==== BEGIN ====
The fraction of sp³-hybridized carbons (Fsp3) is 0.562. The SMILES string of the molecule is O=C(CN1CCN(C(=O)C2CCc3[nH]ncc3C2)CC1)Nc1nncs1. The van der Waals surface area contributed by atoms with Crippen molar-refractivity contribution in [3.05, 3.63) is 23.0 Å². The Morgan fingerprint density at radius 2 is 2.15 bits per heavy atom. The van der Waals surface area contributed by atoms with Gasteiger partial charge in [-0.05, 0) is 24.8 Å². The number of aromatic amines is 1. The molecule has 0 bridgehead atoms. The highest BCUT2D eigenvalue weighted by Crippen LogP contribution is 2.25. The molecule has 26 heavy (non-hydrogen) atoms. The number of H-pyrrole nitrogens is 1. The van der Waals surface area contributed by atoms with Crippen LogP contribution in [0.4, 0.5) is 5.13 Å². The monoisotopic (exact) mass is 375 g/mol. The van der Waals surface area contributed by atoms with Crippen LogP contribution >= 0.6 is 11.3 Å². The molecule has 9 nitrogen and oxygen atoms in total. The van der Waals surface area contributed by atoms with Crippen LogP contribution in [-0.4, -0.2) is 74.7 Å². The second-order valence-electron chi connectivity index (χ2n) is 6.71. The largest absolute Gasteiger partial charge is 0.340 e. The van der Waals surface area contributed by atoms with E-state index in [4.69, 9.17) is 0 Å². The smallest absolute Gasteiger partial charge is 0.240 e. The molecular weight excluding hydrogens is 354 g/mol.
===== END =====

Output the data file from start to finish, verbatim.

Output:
The fraction of sp³-hybridized carbons (Fsp3) is 0.562. The SMILES string of the molecule is O=C(CN1CCN(C(=O)C2CCc3[nH]ncc3C2)CC1)Nc1nncs1. The van der Waals surface area contributed by atoms with Crippen molar-refractivity contribution in [3.05, 3.63) is 23.0 Å². The Morgan fingerprint density at radius 2 is 2.15 bits per heavy atom. The van der Waals surface area contributed by atoms with Gasteiger partial charge in [-0.05, 0) is 24.8 Å². The number of aromatic amines is 1. The molecule has 0 bridgehead atoms. The highest BCUT2D eigenvalue weighted by Crippen LogP contribution is 2.25. The molecule has 26 heavy (non-hydrogen) atoms. The number of H-pyrrole nitrogens is 1. The van der Waals surface area contributed by atoms with Crippen LogP contribution in [0.4, 0.5) is 5.13 Å². The monoisotopic (exact) mass is 375 g/mol. The van der Waals surface area contributed by atoms with Crippen LogP contribution >= 0.6 is 11.3 Å². The molecule has 9 nitrogen and oxygen atoms in total. The van der Waals surface area contributed by atoms with Crippen LogP contribution in [-0.4, -0.2) is 74.7 Å². The second-order valence-electron chi connectivity index (χ2n) is 6.71. The largest absolute Gasteiger partial charge is 0.340 e. The van der Waals surface area contributed by atoms with E-state index in [4.69, 9.17) is 0 Å². The smallest absolute Gasteiger partial charge is 0.240 e. The molecular weight excluding hydrogens is 354 g/mol.